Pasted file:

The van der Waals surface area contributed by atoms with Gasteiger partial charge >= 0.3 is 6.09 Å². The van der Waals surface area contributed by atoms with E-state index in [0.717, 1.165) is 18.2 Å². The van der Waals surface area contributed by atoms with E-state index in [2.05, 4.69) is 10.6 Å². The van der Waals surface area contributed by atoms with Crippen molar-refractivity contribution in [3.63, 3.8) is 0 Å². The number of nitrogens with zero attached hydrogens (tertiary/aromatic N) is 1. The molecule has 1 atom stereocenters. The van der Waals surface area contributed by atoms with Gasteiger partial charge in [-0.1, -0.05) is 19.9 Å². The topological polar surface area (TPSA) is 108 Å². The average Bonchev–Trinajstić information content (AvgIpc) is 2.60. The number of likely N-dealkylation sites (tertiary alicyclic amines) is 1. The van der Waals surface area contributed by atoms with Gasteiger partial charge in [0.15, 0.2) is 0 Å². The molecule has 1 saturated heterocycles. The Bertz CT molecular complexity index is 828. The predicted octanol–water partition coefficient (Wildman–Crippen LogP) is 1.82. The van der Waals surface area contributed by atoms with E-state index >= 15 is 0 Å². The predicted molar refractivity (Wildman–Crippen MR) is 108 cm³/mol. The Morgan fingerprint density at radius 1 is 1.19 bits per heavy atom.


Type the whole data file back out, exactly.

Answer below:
The van der Waals surface area contributed by atoms with Gasteiger partial charge >= 0.3 is 6.09 Å². The van der Waals surface area contributed by atoms with E-state index in [0.717, 1.165) is 18.2 Å². The van der Waals surface area contributed by atoms with E-state index in [2.05, 4.69) is 10.6 Å². The van der Waals surface area contributed by atoms with Crippen molar-refractivity contribution in [3.63, 3.8) is 0 Å². The number of nitrogens with zero attached hydrogens (tertiary/aromatic N) is 1. The molecule has 1 atom stereocenters. The van der Waals surface area contributed by atoms with Gasteiger partial charge in [-0.1, -0.05) is 19.9 Å². The topological polar surface area (TPSA) is 108 Å². The average Bonchev–Trinajstić information content (AvgIpc) is 2.60. The number of likely N-dealkylation sites (tertiary alicyclic amines) is 1. The van der Waals surface area contributed by atoms with Gasteiger partial charge in [0.15, 0.2) is 0 Å². The molecule has 1 saturated heterocycles. The Bertz CT molecular complexity index is 828. The predicted octanol–water partition coefficient (Wildman–Crippen LogP) is 1.82. The van der Waals surface area contributed by atoms with E-state index >= 15 is 0 Å². The predicted molar refractivity (Wildman–Crippen MR) is 108 cm³/mol. The Morgan fingerprint density at radius 1 is 1.19 bits per heavy atom.